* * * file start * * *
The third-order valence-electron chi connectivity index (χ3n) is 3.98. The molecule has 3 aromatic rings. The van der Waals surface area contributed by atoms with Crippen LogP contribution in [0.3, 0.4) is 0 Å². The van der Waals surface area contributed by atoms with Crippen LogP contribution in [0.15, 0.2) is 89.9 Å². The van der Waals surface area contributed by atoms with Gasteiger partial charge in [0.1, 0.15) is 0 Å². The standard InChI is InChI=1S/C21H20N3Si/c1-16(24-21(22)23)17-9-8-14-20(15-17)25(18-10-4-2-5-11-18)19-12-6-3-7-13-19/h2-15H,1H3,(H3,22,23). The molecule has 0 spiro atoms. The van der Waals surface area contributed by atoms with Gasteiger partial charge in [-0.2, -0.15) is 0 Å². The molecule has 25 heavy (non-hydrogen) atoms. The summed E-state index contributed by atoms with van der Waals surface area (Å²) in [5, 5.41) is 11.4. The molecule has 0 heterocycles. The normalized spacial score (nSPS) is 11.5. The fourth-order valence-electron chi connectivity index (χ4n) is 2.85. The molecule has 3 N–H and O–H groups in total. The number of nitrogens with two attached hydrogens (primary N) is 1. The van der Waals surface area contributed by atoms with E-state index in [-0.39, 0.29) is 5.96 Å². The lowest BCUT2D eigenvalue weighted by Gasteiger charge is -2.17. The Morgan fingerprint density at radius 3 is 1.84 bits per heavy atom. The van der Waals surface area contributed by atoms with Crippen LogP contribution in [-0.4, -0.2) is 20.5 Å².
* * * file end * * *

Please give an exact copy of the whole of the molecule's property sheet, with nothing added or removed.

The third-order valence-electron chi connectivity index (χ3n) is 3.98. The molecule has 3 aromatic rings. The van der Waals surface area contributed by atoms with Crippen LogP contribution in [0.3, 0.4) is 0 Å². The van der Waals surface area contributed by atoms with Crippen LogP contribution in [0.15, 0.2) is 89.9 Å². The van der Waals surface area contributed by atoms with Gasteiger partial charge in [0.1, 0.15) is 0 Å². The standard InChI is InChI=1S/C21H20N3Si/c1-16(24-21(22)23)17-9-8-14-20(15-17)25(18-10-4-2-5-11-18)19-12-6-3-7-13-19/h2-15H,1H3,(H3,22,23). The molecule has 0 spiro atoms. The van der Waals surface area contributed by atoms with Gasteiger partial charge in [-0.2, -0.15) is 0 Å². The molecule has 25 heavy (non-hydrogen) atoms. The summed E-state index contributed by atoms with van der Waals surface area (Å²) in [5, 5.41) is 11.4. The molecule has 0 heterocycles. The normalized spacial score (nSPS) is 11.5. The fourth-order valence-electron chi connectivity index (χ4n) is 2.85. The molecule has 3 N–H and O–H groups in total. The number of nitrogens with two attached hydrogens (primary N) is 1. The van der Waals surface area contributed by atoms with E-state index in [-0.39, 0.29) is 5.96 Å². The lowest BCUT2D eigenvalue weighted by Gasteiger charge is -2.17. The Morgan fingerprint density at radius 3 is 1.84 bits per heavy atom. The van der Waals surface area contributed by atoms with Crippen LogP contribution in [-0.4, -0.2) is 20.5 Å².